That torns the mountain-mill;
That windeth up the hill!
And to his old grey mare,
In storm as well as fair!
And to the miller's son ;
While mountain-waters run!
To see the red squirrel frisk hither and thither,
And the water-rat plunging about in his mirth; And the thousand small lives that the warm summer
weather, Calls forth to rejoice on the bountiful earth! Then the mountains, how fair! to the blue vault of
heaven Towering up in the sunshine, and drinking the
light, While adown their deep chasms, all splintered and
riven, Fall the far-gleaming cataracts silvery white ! And where are the flowers that in beauty are glow
ing In the garden and fields of the young, merry spring, Like the mountain-side wilds of the yellow broom
blowing, And the old forest pride, the red wastes of the ling? Then the garden, no longer 'tis leafless and chilly, But warm with the sunshine and bright with the
sheen of rich flowers, the moss rose and the bright tiger-lily,
Barbaric in pomp as an Ethiop Queen.
The larkspur, the pink, and the sweet mignionette, And the blue fleur-de-lis, in the warm sunlight shin
ing. As if grains of gold in its petals were set! Yes, the summer,-the radiant summer 's the fairest, For green-woods and mountains, for meadows and
bowers, For waters, and fruits, and for flowers the rarest,
And for bright shining butterflies, lovely as flowers!
THE FALCON. Hark! hark! the merry warden's horn Far o'er the wooded hills is borne, Far o'er the slopes of ripening corn,
On the free breeze away! The bolts are drawn; the bridge is o'or The sullen moat, - and steeds a score Stand saddled at the castle-door,
For 'tis a inerry day!
SUMMMER. They may boast of the spring-time when flowers are
the fairest, And birds sing by thousands on every green tree; They may call it the loveliest, the greenest, the
rarest ;But the summer 's the season that 's dearest to me! For the brightness of sunshine ; the depth of the
shadows; The crystal of waters ; the fulness of green, And the rich flowery growth of the old pasture
meadows, In the glory of summer can only be seen. Oh, the joy of the green-wood! I love to be in it,
And list to the hum of the never-still bees, And to hear the sweet voice of the old mother linnet,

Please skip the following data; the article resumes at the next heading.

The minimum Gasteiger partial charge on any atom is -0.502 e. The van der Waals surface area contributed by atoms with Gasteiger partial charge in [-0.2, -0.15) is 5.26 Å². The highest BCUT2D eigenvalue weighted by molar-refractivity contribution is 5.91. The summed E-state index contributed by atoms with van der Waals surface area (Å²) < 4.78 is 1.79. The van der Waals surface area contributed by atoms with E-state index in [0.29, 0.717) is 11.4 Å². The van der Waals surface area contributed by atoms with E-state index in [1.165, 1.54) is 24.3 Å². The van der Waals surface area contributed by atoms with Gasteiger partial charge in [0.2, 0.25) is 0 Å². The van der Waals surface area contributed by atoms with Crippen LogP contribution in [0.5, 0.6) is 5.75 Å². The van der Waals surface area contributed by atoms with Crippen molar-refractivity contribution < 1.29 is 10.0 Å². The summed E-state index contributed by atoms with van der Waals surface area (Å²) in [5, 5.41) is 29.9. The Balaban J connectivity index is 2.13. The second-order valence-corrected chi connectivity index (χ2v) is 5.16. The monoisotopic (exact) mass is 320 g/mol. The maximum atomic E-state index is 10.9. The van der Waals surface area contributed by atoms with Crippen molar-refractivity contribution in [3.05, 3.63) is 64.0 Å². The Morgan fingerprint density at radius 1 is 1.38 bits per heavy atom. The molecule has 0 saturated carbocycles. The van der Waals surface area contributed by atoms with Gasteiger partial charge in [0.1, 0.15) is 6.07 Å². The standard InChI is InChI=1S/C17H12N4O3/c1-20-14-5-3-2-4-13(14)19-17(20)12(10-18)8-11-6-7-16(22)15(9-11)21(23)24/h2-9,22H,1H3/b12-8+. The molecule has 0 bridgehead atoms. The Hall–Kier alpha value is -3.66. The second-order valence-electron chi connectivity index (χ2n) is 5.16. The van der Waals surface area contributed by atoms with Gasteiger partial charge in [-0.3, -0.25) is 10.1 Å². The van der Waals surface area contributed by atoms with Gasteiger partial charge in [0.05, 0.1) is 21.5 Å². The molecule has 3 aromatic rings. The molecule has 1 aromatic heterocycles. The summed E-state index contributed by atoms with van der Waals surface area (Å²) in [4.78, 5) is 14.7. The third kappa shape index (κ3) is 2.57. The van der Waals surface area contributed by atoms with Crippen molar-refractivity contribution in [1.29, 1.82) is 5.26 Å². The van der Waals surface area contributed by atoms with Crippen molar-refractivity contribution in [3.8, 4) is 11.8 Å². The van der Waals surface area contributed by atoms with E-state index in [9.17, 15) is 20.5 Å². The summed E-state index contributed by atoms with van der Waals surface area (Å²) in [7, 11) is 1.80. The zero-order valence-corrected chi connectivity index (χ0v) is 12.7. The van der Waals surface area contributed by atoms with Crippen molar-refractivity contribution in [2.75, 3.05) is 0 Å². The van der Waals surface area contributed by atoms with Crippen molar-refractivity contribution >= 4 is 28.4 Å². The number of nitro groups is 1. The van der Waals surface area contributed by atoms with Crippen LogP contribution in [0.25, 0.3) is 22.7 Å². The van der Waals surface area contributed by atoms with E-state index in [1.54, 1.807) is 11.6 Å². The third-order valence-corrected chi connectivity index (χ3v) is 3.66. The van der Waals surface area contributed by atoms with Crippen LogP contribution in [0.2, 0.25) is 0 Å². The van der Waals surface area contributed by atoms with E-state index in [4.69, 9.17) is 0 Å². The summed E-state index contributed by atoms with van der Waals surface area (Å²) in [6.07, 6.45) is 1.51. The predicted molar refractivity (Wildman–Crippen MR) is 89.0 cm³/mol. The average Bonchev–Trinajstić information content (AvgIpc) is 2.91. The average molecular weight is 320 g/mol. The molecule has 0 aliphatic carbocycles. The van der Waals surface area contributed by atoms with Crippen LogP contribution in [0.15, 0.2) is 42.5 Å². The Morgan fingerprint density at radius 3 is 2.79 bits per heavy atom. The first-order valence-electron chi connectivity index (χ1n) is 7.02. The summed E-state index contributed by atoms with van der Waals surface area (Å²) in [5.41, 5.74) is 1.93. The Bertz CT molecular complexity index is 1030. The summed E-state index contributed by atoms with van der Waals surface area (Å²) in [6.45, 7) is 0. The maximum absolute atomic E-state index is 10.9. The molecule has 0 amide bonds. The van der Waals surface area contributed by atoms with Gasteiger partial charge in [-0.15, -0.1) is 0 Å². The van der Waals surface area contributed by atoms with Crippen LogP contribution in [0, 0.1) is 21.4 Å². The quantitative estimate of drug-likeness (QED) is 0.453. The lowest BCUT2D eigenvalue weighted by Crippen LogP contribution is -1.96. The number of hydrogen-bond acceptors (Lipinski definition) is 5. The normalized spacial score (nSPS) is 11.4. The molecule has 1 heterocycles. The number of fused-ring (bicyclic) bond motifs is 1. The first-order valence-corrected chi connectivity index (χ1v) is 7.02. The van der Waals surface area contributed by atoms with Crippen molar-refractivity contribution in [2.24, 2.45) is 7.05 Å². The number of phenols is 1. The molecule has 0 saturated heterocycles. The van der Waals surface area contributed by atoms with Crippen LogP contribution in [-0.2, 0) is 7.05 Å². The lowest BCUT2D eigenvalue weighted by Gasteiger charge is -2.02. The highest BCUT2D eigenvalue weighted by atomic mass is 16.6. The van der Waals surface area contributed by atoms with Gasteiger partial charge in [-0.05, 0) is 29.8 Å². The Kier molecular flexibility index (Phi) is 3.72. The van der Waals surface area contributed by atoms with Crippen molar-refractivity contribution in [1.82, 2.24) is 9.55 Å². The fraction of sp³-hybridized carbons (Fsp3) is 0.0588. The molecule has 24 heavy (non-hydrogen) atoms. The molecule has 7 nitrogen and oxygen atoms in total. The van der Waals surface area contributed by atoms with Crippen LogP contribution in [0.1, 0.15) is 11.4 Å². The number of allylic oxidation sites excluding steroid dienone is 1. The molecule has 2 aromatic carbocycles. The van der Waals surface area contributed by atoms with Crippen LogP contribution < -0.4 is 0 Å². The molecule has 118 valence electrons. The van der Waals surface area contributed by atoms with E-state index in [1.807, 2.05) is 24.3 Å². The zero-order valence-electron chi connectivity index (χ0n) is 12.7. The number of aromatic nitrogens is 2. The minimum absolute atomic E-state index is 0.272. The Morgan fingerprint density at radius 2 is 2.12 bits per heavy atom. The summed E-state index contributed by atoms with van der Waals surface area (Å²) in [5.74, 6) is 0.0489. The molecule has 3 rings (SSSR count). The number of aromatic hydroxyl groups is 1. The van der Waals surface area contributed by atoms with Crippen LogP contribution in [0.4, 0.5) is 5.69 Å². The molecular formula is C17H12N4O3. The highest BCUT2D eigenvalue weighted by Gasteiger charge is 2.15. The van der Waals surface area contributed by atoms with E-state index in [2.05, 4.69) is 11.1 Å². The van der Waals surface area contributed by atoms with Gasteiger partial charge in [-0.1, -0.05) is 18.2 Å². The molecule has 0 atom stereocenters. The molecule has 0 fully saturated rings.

Calling unto her young 'mong the leaves of the trees!
With braided hair, of gold or jet,
With waiting-woman by;
To shroud those ladies high.
And presently they are arrayed,
And down the stately stairs they go,
And follow in the train.
And then into the castle-hall,
For they will hawk to-day.
In such a bright array! The kennelled hounds' long bark is heard ; The falconer talking to his bird ; The neighing steeds; the angry word
of grooms in patient there. But soon the bustle is dismissed ; The falconer sets on every wrist A hooded hawk, that's stroked and kissed
By knight and lady fair.
Each with a bird on hand;
Fall in and join the band.
To moorlands wild and grey;
Impatient for their prey.
Nor once the game is missed!
For the hawk upon his wrist!
And kings were your compeers!
The times of other years!
Lying in London Tower;
Yours were the days of civil feud;
Of Woodstock's bloody bower!
To moat and castle-wall; To serf and baron, page and dame; To abbot sleek, as spaniel tame; To kings who could not sign their name;
To times of wrong and thrall! Times are not now as they were then; Ours is a race of different men, Who loathe the sword and love the pen;
For right, not rapine, bold. No more, as then, the ladies bright Work tapestry-work from morn till night; The very children read and write,
Like learned clerks of old! Oh, Falcon proud, and goshawk gay, Your pride of place has passed away; The lone wood is your home by day,
Your resting perch by night;
That can control your flight !
of high and pure degree;
That made all England free!
THE CHILD AND THE FLOWERS.
Put up thy work, dear mother;
Dear mother come with me, For I've found within the garden,
The beautiful sweel-pea' And rows of stately hollyhocks
Down by the garden-wall, All yellow, white, and crimson,
So many-hued and tall !
And bending on their stalks, mother,
Are roses white and red; And pale-stemmed balsams all a-blow,
On every garden-bed. Put up thy work, I pray thee,
And come out, mother dear! We used to buy these flowers, But they are growing here!